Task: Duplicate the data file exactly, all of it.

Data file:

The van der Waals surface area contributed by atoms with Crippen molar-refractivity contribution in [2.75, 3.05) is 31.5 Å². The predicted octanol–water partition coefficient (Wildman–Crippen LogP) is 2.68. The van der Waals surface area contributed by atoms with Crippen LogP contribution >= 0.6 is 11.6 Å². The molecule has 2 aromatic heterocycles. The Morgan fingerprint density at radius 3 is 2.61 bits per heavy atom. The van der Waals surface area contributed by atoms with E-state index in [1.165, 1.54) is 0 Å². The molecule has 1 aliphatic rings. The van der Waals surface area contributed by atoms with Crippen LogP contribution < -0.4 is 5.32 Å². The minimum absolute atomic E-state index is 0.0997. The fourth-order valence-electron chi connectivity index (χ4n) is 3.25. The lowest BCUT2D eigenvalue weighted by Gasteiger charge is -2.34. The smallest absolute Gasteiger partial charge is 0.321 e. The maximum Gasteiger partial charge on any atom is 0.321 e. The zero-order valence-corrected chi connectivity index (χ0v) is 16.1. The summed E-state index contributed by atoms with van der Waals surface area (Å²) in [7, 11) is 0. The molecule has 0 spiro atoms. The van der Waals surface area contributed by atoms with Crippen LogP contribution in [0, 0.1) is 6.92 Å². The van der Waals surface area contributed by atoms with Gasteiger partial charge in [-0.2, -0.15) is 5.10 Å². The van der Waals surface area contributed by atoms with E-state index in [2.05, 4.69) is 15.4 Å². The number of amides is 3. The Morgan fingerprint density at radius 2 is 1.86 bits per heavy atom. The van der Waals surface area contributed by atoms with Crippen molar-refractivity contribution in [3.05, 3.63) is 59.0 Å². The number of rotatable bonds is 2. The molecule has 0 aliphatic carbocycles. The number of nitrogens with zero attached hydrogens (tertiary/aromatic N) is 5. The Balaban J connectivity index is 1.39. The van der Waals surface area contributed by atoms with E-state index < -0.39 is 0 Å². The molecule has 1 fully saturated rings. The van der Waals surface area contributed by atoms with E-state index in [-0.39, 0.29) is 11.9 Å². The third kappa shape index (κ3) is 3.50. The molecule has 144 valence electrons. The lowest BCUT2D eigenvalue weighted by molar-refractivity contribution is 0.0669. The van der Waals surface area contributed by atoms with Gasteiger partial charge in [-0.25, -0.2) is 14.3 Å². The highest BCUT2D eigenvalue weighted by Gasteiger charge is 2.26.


The van der Waals surface area contributed by atoms with Crippen molar-refractivity contribution in [2.75, 3.05) is 31.5 Å². The predicted octanol–water partition coefficient (Wildman–Crippen LogP) is 2.68. The van der Waals surface area contributed by atoms with Crippen LogP contribution >= 0.6 is 11.6 Å². The molecule has 2 aromatic heterocycles. The Morgan fingerprint density at radius 3 is 2.61 bits per heavy atom. The van der Waals surface area contributed by atoms with E-state index in [1.165, 1.54) is 0 Å². The molecule has 1 aliphatic rings. The van der Waals surface area contributed by atoms with Crippen LogP contribution < -0.4 is 5.32 Å². The minimum absolute atomic E-state index is 0.0997. The fourth-order valence-electron chi connectivity index (χ4n) is 3.25. The lowest BCUT2D eigenvalue weighted by Gasteiger charge is -2.34. The smallest absolute Gasteiger partial charge is 0.321 e. The maximum Gasteiger partial charge on any atom is 0.321 e. The zero-order valence-corrected chi connectivity index (χ0v) is 16.1. The summed E-state index contributed by atoms with van der Waals surface area (Å²) in [7, 11) is 0. The molecule has 0 spiro atoms. The van der Waals surface area contributed by atoms with Crippen LogP contribution in [0, 0.1) is 6.92 Å². The van der Waals surface area contributed by atoms with Gasteiger partial charge in [-0.2, -0.15) is 5.10 Å². The van der Waals surface area contributed by atoms with E-state index in [2.05, 4.69) is 15.4 Å². The number of amides is 3. The Morgan fingerprint density at radius 2 is 1.86 bits per heavy atom. The van der Waals surface area contributed by atoms with Crippen molar-refractivity contribution in [3.05, 3.63) is 59.0 Å². The number of rotatable bonds is 2. The molecule has 0 aliphatic carbocycles. The number of nitrogens with zero attached hydrogens (tertiary/aromatic N) is 5. The Balaban J connectivity index is 1.39. The van der Waals surface area contributed by atoms with E-state index < -0.39 is 0 Å². The molecule has 1 fully saturated rings. The van der Waals surface area contributed by atoms with E-state index in [-0.39, 0.29) is 11.9 Å². The third kappa shape index (κ3) is 3.50. The molecule has 144 valence electrons. The lowest BCUT2D eigenvalue weighted by molar-refractivity contribution is 0.0669. The van der Waals surface area contributed by atoms with Gasteiger partial charge in [-0.25, -0.2) is 14.3 Å². The highest BCUT2D eigenvalue weighted by Gasteiger charge is 2.26.